Calhoun v. Hinds County Department of Human Services et al, No. 3:2012cv00715 - Document 11 (S.D. Miss. 2012)
Court Description: ***DISREGARD THIS ENTRY; RE-ENTERED AT DOCUMENT 12 *** Memorandum Opinion and Order granting 3 MOTION to Dismiss filed by MDHS. Signed by District Judge Tom S. Lee on 12/6/12 (LWE) Modified on 12/6/2012 (LWE).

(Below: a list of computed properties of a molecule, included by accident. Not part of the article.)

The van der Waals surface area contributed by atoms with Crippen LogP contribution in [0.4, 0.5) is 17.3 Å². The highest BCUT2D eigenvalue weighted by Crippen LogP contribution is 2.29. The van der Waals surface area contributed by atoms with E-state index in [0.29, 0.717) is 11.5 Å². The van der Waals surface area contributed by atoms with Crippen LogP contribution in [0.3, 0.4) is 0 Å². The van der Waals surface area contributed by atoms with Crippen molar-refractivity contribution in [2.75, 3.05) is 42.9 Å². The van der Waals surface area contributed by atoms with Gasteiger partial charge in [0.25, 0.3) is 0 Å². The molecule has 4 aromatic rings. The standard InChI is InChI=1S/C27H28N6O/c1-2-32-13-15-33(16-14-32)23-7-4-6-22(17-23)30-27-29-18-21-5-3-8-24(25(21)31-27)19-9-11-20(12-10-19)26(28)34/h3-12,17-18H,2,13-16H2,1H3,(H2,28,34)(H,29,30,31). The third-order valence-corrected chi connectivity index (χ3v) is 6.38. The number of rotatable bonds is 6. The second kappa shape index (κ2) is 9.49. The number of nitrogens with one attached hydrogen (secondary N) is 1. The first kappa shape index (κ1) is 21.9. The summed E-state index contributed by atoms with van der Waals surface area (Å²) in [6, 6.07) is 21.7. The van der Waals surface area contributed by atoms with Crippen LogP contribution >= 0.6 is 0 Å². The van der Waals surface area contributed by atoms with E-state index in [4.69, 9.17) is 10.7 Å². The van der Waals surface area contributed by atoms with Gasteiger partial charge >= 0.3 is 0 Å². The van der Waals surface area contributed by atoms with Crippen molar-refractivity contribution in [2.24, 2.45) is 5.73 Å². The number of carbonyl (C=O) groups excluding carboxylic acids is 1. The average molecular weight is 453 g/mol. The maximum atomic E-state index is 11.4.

Calhoun v. Hinds County Department of Human Services et al Doc. 11 UNITED STATES DISTRICT COURT SOUTHERN DISTRICT OF MISSISSIPPI JACKSON DIVISION MARSHA L. CALHOUN PLAINTIFF VS. CIVIL ACTION NO. 3:12CV715TSL-MTP HINDS COUNTY DEPARTMENT OF HUMAN SERVICES AND MICHAEL MILLER DEFENDANTS MEMORANDUM OPINION AND ORDER This cause is before the court on the motion of defendant Mississippi Department of Human Services (MDHS), erroneously designated “Hinds County Department of Human Services”, to dismiss pursuant to Rule 12(b)(6) of the Federal Rules of Civil Procedure. Plaintiff Marsha L. Calhoun opposes the motion, and the court, having considered the parties’ memoranda, concludes that the motion should be granted. Plaintiff filed suit against defendants on October 19, 2012, contending that while she was employed by MDHS, she was subject to sexual harassment, sex discrimination, a hostile work environment and retaliation, all caused by her immediate supervisor, defendant Michael Miller. According to the complaint, within three months of the commencement of her employment with MDHS in October 2009, Miller began making unwelcome verbal and physical sexual advances toward her. Despite her reporting Miller’s offensive conduct to Program Integrity, the harassment did not abate. Further, in retaliation for refusing his sexual advances, Miller denied Dockets.Justia.com Calhoun a promotion and accused her of fraud, which ultimately resulted in her termination on March 24, 2011. On this factual basis, the complaint purports to state claims against defendants under both Title VII and 28 U.S.C. § 1983 and seeks compensatory as well as punitive damages. By its motion, MDHS urges that dismissal of the Title VII claims is required inasmuch as Calhoun failed to file a timely charge of discrimination with the EEOC. See 42 U.S.C. § 2000e- 5(e)(1) (Title VII claimant must file charge of discrimination within 180 days after “alleged unlawful employment practice occurred” or that time frame serves as statute of limitations for such claims).1 Specifically, MDHS points out that the Charge of 1 In its motion, MDHS made two additional, and plainly meritorious arguments, which were unaddressed and apparently conceded by plaintiff. First, it points out that as it is a state agency, the Eleventh Amendment bars any putative claims under 42 U.S.C. § 1983 claims. See Edelman v. Jordan, 415 U.S. 651, 662–663, 94 S. Ct. 1347, 1355, 39 L. Ed. 2d 662 (1974) (holding that “an unconsenting State is immune from suits brought in federal courts by her own citizens as well as by citizens of another State”); see also Puerto Rico Aqueduct & Sewer Auth. v. Metcalf & Eddy, Inc., 506 U.S. 139, 144, 113 S. Ct. 684, 687, 121 L. Ed. 2d 605 (1993) (recognizing that Eleventh Amendment bar extends to State and agencies acting under its control, “arms of the state”); Carter v. Mississippi Dept. of Human Servs., Civil Action No. 3:05-CV-190 HTW-JCS, at *2 (S.D. Miss. September 29, 2006) (finding that MDHS was a state agency entitled to Eleventh Amendment immunity). Secondly, the State is not subject to punitive damages under either Title VII or § 1983. See Oden v. Oktibbeha County, Miss., 246 F.3d 458, 466 (5th Cir. 2001) (stating that Title VII precludes award of punitive damages against governmental entity); City of Newport v. Fact Concerts, Inc., 453 U.S. 247, 101 S. Ct. 2748, 69 L. Ed. 2d 616 (1981) (concluding that punitive damages are unavailable for § 1983 claims against 2 Discrimination which plaintiff has appended to the complaint was not filed until July 19, 2012, more than 484 days after her March 2011 termination and thus, is untimely. For her part, plaintiff maintains that she did file a timely EEOC charge in October 2011; she contends that she later re-filed the charge in July 2012 only because the EEOC failed to rule on her original charge. Alternatively, she contends that because she has been diligent in pursuing her rights, exceptional circumstances warrant equitable tolling of the administrative limitations period for her claims. See Granger v. Aaron’s Inc., 636 F.3d 708, 711 (5th Cir. 2011) (stating “filing a timely charge of discrimination with the EEOC is not a jurisdictional prerequisite to suit in federal court, but a requirement, that like a statute of limitations, is subject to . . . equitable tolling,” and concluding that equitable tolling may be available where plaintiff has exercised due diligence in actively pursuing judicial remedies, a relevant consideration of which is whether plaintiff took steps which are recognized as important by statute before the end of the limitations period) (internal citations omitted). Plaintiff offers the following in support of equitable tolling: She followed internal procedures regarding filing complaints with Program Integrity, and then filed a governmental entities). 3 Charge with the EEOC within the 180 days allowed after she was wrongfully terminated. After several months passed without response from the EEOC, Calhoun followed up and was told that the Charge would have to be re-filed. Calhoun immediately re-filed the Charge and hired counsel. In light of these actions on the part of Calhoun, obvious error or neglect on the part of the EEOC in handling the Charge which was filed in October 2011, and the lack of demonstrated prejudice to MDHS, this case presents sufficient circumstances to support the application of equitable tolling. Accepting as true plaintiff’s allegation that she filed her initial EEOC charge in October 2011, the charge was nonetheless untimely. As MDHS points out, it discharged plaintiff on March 24, 2012; 180 days from that date was September 20, 2011 and thus, a charge filed in October 2011 would be untimely. Further, the court is not persuaded that the facts set out in the complaint support a finding of equitable tolling. Plaintiff’s equitable tolling argument addresses only why the circumstances following the filing of her alleged October 2011 charge support a finding by the court on equitable grounds that her July 2012 charge is timely; but she has offered no explanation as to why her alleged October 2011 charge was not timely filed. Contrary to plaintiff’s assertion otherwise, there is no basis for a conclusion that she took steps recognized as important by the statute within the limitations period so as to warrant equitable tolling. Accordingly, MDHS’s motion to dismiss will be granted. Based on the foregoing, it is ordered that MDHS’s motion to dismiss is granted. SO ORDERED this 6th day of December, 2012. /s/Tom S. Lee UNITED STATES DISTRICT JUDGE 4